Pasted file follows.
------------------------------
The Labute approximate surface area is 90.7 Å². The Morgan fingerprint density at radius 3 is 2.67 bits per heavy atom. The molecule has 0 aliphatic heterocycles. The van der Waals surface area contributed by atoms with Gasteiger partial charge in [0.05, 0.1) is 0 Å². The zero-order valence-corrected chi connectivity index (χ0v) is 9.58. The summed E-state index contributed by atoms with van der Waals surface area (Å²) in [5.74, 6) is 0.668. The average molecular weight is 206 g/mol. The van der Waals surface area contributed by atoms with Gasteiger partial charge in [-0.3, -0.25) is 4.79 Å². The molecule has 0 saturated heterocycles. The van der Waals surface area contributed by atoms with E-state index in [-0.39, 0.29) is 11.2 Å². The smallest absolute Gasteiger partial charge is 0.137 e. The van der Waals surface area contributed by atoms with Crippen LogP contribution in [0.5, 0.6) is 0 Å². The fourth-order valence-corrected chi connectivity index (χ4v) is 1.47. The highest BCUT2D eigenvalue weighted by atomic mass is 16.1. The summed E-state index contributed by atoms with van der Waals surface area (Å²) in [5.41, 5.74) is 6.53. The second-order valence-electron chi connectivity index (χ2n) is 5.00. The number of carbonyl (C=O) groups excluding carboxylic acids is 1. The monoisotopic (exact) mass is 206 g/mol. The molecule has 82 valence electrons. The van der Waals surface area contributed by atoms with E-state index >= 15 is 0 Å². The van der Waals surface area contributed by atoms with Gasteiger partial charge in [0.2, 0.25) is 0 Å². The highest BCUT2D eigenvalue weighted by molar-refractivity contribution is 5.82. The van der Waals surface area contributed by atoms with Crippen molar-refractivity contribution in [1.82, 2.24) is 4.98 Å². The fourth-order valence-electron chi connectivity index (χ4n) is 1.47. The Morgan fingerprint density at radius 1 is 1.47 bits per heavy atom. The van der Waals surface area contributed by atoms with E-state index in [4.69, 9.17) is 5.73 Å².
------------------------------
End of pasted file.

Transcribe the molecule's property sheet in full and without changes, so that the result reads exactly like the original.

The Labute approximate surface area is 90.7 Å². The Morgan fingerprint density at radius 3 is 2.67 bits per heavy atom. The molecule has 0 aliphatic heterocycles. The van der Waals surface area contributed by atoms with Gasteiger partial charge in [0.05, 0.1) is 0 Å². The zero-order valence-corrected chi connectivity index (χ0v) is 9.58. The summed E-state index contributed by atoms with van der Waals surface area (Å²) in [5.74, 6) is 0.668. The average molecular weight is 206 g/mol. The van der Waals surface area contributed by atoms with Gasteiger partial charge in [-0.3, -0.25) is 4.79 Å². The molecule has 0 saturated heterocycles. The van der Waals surface area contributed by atoms with E-state index in [-0.39, 0.29) is 11.2 Å². The smallest absolute Gasteiger partial charge is 0.137 e. The van der Waals surface area contributed by atoms with Crippen LogP contribution in [0.5, 0.6) is 0 Å². The fourth-order valence-corrected chi connectivity index (χ4v) is 1.47. The highest BCUT2D eigenvalue weighted by atomic mass is 16.1. The summed E-state index contributed by atoms with van der Waals surface area (Å²) in [5.41, 5.74) is 6.53. The second-order valence-electron chi connectivity index (χ2n) is 5.00. The number of carbonyl (C=O) groups excluding carboxylic acids is 1. The monoisotopic (exact) mass is 206 g/mol. The molecule has 82 valence electrons. The van der Waals surface area contributed by atoms with E-state index >= 15 is 0 Å². The van der Waals surface area contributed by atoms with Gasteiger partial charge in [0.2, 0.25) is 0 Å². The highest BCUT2D eigenvalue weighted by molar-refractivity contribution is 5.82. The van der Waals surface area contributed by atoms with Crippen molar-refractivity contribution in [1.82, 2.24) is 4.98 Å². The fourth-order valence-electron chi connectivity index (χ4n) is 1.47. The Morgan fingerprint density at radius 1 is 1.47 bits per heavy atom. The van der Waals surface area contributed by atoms with E-state index in [4.69, 9.17) is 5.73 Å².